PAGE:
I thought I had a ‘bruise’ on my nail – it turned out to be deadly cancer
She hit the nail on the head.
A manicurist in Scotland has been praised for discovering a thin brown streak under a client’s nail, leading to a diagnosis of melanoma.
Stacey Boss, 32, said she shrugged off the mark on her right thumbnail for a while, until her nail technician discovered it in November 2019 and refused her a manicure, urging her to see a doctor instead.
“I was very confused,” the record label owner admitted to Kennedy News. “I knew nothing about how melanoma skin cancer could be in a nail bed. It was mind-boggling.”
She initially thought it was a bruise under her fake nails.
“I had just gotten used to it, and it wasn’t until someone pointed it out that it was a big, shocking moment,” she explained.
The mother of one of them visited her GP before being referred to a dermatologist, who diagnosed her with subungual melanoma, a rare form of skin cancer found under the nail.
According to the American Academy of Dermatology Association, the condition can be treated if detected early, but melanoma can be fatal if diagnosed too late.
Melanoma of the nail often presents as a dark streak in the nail bed, a split nail, a raised nail, or a bump under the nail, according to the dermatology association — symptoms Boss said she experienced.
“It was like a stripe. It was like someone had marked my nail with permanent marker from the cuticle to the top,” Boss described.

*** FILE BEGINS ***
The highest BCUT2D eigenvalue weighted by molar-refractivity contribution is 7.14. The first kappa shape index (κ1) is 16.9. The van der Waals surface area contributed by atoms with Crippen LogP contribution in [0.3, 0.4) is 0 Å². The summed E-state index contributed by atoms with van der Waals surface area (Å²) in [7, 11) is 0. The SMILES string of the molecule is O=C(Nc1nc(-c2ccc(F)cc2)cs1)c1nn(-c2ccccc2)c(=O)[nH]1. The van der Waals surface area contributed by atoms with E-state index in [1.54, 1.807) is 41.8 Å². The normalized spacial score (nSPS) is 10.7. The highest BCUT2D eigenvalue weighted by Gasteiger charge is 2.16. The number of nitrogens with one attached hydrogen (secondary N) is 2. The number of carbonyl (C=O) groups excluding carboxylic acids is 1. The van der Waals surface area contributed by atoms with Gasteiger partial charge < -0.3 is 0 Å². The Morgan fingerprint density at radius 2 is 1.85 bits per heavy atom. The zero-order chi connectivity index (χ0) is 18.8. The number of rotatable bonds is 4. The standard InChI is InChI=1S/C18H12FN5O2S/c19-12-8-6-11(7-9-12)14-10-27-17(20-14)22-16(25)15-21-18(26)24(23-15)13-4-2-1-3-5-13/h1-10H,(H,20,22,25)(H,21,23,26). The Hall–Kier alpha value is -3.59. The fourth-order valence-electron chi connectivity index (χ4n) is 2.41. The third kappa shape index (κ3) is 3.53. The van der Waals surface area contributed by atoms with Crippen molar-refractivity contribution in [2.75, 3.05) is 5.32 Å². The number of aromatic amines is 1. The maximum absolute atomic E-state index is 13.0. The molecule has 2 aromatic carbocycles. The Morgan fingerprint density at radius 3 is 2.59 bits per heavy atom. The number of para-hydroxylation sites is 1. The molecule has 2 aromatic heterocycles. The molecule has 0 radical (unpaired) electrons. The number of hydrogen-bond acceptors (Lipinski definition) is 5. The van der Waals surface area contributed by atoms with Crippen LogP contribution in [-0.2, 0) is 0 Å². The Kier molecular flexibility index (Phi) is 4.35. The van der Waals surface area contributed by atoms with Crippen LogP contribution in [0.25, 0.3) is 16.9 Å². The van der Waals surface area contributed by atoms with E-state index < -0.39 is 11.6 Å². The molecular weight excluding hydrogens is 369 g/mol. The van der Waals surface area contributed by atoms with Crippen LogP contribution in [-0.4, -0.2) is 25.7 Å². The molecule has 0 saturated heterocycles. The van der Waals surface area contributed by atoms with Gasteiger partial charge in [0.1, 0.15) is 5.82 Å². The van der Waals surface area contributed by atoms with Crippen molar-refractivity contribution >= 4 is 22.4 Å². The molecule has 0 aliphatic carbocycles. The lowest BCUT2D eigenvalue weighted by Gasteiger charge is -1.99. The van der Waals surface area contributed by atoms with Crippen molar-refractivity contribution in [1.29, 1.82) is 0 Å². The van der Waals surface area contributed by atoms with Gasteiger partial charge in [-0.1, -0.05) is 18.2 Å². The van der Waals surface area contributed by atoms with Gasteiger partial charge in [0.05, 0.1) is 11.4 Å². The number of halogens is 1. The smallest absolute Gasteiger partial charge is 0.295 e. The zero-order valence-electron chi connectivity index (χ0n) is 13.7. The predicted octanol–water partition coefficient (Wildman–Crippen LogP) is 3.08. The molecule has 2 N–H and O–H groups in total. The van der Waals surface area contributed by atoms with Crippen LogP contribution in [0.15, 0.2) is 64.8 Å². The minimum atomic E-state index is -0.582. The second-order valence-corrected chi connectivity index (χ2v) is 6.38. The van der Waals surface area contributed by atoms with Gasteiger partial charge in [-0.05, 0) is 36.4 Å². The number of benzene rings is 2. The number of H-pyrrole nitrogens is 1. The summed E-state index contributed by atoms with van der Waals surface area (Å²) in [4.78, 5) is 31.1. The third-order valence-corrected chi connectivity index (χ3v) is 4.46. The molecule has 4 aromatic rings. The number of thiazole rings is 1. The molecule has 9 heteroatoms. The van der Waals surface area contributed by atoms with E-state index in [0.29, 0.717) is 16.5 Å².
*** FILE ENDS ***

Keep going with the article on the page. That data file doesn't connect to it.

She said it kept growing up on her thumbnail.
“It was thin and skinny and almost like someone had put a dent on it. By the end it looked like a smiley face because of the shade of the line, the dent and the way the cuticle grows,” she added.
In March, Boss had her nail and part of the bone removed and had a nail bed biopsy.
There were some delays in her final diagnosis due to the coronavirus pandemic, she explained.
She faces more tests to make sure the melanoma hasn’t spread to other parts of her body, such as the lymph nodes.
She described the removal as a “relief”, admitting that she felt something was wrong with her even before she was diagnosed.
“I had anxiety, my whole body changed, the line never went away, it was always there,” Boss recalls.
There’s a bit of a silver lining to all this, though — the music fan claims she’s getting a discount on her shellac French manicure because she has one less fingernail.
She also hopes to raise awareness about this type of melanoma and encourage others to pay attention to subtle body changes, especially their nails.
“The nail technician may have saved my life. She was well trained and was very aware, more so than I was,” Boss said.
Boss isn’t the only person to receive this diagnosis — in 2019, a Chicago beauty queen revealed a similar discovery.
Karolina Jasko said she noticed a thin black line, including on her thumbnail.
She went to the doctor for an unrelated infection and a biopsy was ordered.
Her entire nail bed has been removed. A skin graft from her groin was used to cover the finger.